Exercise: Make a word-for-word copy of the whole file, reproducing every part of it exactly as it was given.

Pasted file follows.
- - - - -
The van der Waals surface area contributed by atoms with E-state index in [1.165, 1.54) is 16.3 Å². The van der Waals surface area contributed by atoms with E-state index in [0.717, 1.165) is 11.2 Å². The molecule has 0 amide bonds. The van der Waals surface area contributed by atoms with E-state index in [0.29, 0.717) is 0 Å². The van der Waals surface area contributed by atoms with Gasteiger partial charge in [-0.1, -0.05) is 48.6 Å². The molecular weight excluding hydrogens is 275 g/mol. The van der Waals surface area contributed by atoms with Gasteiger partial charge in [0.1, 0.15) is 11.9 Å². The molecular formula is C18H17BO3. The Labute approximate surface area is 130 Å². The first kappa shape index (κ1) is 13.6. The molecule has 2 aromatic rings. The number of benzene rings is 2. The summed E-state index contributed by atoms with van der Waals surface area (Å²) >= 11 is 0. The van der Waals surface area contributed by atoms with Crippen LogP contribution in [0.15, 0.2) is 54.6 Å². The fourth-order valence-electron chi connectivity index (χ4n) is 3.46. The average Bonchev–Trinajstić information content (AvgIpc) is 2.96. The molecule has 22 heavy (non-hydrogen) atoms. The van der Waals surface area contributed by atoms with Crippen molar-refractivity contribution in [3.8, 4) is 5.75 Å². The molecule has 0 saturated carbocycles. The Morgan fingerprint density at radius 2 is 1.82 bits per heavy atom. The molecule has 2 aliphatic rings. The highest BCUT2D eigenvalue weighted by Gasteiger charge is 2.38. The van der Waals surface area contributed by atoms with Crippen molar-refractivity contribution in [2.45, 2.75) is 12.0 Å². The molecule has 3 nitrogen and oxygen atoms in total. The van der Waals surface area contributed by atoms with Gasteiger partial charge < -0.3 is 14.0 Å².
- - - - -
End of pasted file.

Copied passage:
The van der Waals surface area contributed by atoms with E-state index in [1.165, 1.54) is 16.3 Å². The van der Waals surface area contributed by atoms with E-state index in [0.717, 1.165) is 11.2 Å². The molecule has 0 amide bonds. The van der Waals surface area contributed by atoms with E-state index in [0.29, 0.717) is 0 Å². The van der Waals surface area contributed by atoms with Gasteiger partial charge in [-0.1, -0.05) is 48.6 Å². The molecular weight excluding hydrogens is 275 g/mol. The van der Waals surface area contributed by atoms with Gasteiger partial charge in [0.1, 0.15) is 11.9 Å². The molecular formula is C18H17BO3. The Labute approximate surface area is 130 Å². The first kappa shape index (κ1) is 13.6. The molecule has 2 aromatic rings. The number of benzene rings is 2. The summed E-state index contributed by atoms with van der Waals surface area (Å²) >= 11 is 0. The van der Waals surface area contributed by atoms with Crippen LogP contribution in [0.15, 0.2) is 54.6 Å². The fourth-order valence-electron chi connectivity index (χ4n) is 3.46. The average Bonchev–Trinajstić information content (AvgIpc) is 2.96. The molecule has 22 heavy (non-hydrogen) atoms. The van der Waals surface area contributed by atoms with Crippen molar-refractivity contribution in [3.8, 4) is 5.75 Å². The molecule has 0 saturated carbocycles. The Morgan fingerprint density at radius 2 is 1.82 bits per heavy atom. The molecule has 2 aliphatic rings. The highest BCUT2D eigenvalue weighted by Gasteiger charge is 2.38. The van der Waals surface area contributed by atoms with Crippen molar-refractivity contribution in [2.45, 2.75) is 12.0 Å². The molecule has 3 nitrogen and oxygen atoms in total. The van der Waals surface area contributed by atoms with Gasteiger partial charge < -0.3 is 14.0 Å².